Defense Launches New Health Record Procurement

Sergio Stakhnyk/

Officials plan to deploy the EHR, which ultimately will serve 9.6 million beneficiaries and 70,000 clinicians, starting in late 2016.

This story has been updated with additional details.

The Pentagon kicked off procurement for its next generation electronic health record system to serve 9.6 million beneficiaries and 70,000 clinicians, releasing a draft request for proposals that envisions initial fielding by 2016.

The Defense Healthcare Management Systems Modernization, or DHMSM, project tapped the Space and Naval Warfare System Command to run the EHR procurement to replace the existing Armed Forces Health Longitudinal Technology Application, or AHLTA, outpatient EHR; Essentris, an inpatient EHR provided by CliniComp Intl. of San Diego; the Composite Health Care System, the underling software in AHLTA developed by SAIC; and a system that serves combat hospitals and ships.

Navy Capt. John H. Windom, a DHMSM program manager, said the project is designed to modernize the Defense EHR while working to make it interoperable with the Veterans Affairs Department and private provider electronic medical records. The Pentagon and VA abandoned efforts to develop a joint health record in February 2013, after costs had spiraled to $28 billion.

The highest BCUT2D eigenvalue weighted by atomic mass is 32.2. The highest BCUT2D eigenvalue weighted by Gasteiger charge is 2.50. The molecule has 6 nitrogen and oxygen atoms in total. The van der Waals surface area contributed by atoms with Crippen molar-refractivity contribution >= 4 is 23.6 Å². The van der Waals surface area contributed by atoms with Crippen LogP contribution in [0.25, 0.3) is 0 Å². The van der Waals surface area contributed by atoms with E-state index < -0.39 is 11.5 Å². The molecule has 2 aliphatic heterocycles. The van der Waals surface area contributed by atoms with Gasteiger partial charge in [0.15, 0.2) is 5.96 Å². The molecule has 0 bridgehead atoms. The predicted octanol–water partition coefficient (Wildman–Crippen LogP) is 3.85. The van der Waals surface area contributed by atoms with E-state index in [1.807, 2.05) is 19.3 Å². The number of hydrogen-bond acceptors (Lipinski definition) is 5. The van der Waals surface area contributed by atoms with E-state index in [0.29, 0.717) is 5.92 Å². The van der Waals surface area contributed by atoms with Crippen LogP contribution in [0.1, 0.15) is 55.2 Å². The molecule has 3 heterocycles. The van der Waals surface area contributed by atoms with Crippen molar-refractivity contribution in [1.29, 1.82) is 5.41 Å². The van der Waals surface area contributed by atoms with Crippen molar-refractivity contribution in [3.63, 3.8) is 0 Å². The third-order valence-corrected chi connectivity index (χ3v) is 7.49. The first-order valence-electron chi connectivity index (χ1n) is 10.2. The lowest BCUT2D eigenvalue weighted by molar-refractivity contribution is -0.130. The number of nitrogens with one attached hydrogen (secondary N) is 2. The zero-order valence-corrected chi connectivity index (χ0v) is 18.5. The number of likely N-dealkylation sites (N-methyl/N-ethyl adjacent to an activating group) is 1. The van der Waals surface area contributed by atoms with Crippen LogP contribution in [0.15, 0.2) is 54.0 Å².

Windom said the new system will leverage off-the-shelf technologies and industry standards as supported by the Office of the National Coordinator of Health Information Technology.  He said the draft is intended to involve private industry early in the government’s requirements process.

Defense plans to deploy the new EHR in two segments, one for hospitals and clinics and the other for ships, field hospitals and medevac aircraft.

Segment I facilities include 57 hospitals, 225 vet clinics, 364 medical clinics and 282 dental clinics. Segment II facilities include 321 ships and a yet to be determined number of field hospitals and aircraft.

Defense plans to deploy the EHR to hospitals and clinics by geographic region, starting with one test site at Ft. Lewis, Wash., in late 2016, followed by other hospitals and clinics in the western U.S. in 2017. Hospitals and clinics in the north and south would receive the new EHR in 2018, followed by facilities in Europe and the Pacific in 2019. Deployment of the EHR to ships and field hospitals would start in 2017 and finish in 2019.

VA released an initial procurement for its next generation EHR on Tuesday.

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(Image via Sergio Stakhnyk/